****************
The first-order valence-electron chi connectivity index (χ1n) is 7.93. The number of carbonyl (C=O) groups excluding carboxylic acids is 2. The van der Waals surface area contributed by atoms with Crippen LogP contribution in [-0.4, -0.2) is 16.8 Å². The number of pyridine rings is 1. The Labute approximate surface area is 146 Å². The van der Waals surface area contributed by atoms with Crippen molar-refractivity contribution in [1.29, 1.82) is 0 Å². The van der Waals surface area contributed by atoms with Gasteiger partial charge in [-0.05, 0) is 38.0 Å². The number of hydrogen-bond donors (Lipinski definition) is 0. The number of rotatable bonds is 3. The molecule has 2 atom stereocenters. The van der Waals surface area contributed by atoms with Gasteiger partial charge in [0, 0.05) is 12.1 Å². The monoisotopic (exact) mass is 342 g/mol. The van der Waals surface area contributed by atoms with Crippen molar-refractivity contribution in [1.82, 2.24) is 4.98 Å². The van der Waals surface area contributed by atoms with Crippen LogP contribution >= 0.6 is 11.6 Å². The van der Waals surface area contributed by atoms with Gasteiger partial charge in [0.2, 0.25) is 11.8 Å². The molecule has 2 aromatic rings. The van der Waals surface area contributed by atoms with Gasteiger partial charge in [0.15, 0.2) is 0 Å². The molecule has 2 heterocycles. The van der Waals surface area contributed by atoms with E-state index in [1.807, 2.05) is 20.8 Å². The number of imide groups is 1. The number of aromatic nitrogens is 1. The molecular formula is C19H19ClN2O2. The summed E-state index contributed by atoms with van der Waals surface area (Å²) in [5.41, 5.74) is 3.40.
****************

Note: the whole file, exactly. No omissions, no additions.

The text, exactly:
The first-order valence-electron chi connectivity index (χ1n) is 7.93. The number of carbonyl (C=O) groups excluding carboxylic acids is 2. The van der Waals surface area contributed by atoms with Crippen LogP contribution in [-0.4, -0.2) is 16.8 Å². The number of pyridine rings is 1. The Labute approximate surface area is 146 Å². The van der Waals surface area contributed by atoms with Crippen molar-refractivity contribution in [1.29, 1.82) is 0 Å². The van der Waals surface area contributed by atoms with Gasteiger partial charge in [-0.05, 0) is 38.0 Å². The number of hydrogen-bond donors (Lipinski definition) is 0. The number of rotatable bonds is 3. The molecule has 2 atom stereocenters. The van der Waals surface area contributed by atoms with Gasteiger partial charge in [0, 0.05) is 12.1 Å². The monoisotopic (exact) mass is 342 g/mol. The van der Waals surface area contributed by atoms with Crippen molar-refractivity contribution in [1.82, 2.24) is 4.98 Å². The van der Waals surface area contributed by atoms with Crippen LogP contribution >= 0.6 is 11.6 Å². The van der Waals surface area contributed by atoms with Gasteiger partial charge in [0.2, 0.25) is 11.8 Å². The molecule has 2 aromatic rings. The van der Waals surface area contributed by atoms with Gasteiger partial charge in [0.15, 0.2) is 0 Å². The molecule has 2 heterocycles. The van der Waals surface area contributed by atoms with E-state index in [1.807, 2.05) is 20.8 Å². The number of imide groups is 1. The number of aromatic nitrogens is 1. The molecular formula is C19H19ClN2O2. The summed E-state index contributed by atoms with van der Waals surface area (Å²) in [5.41, 5.74) is 3.40.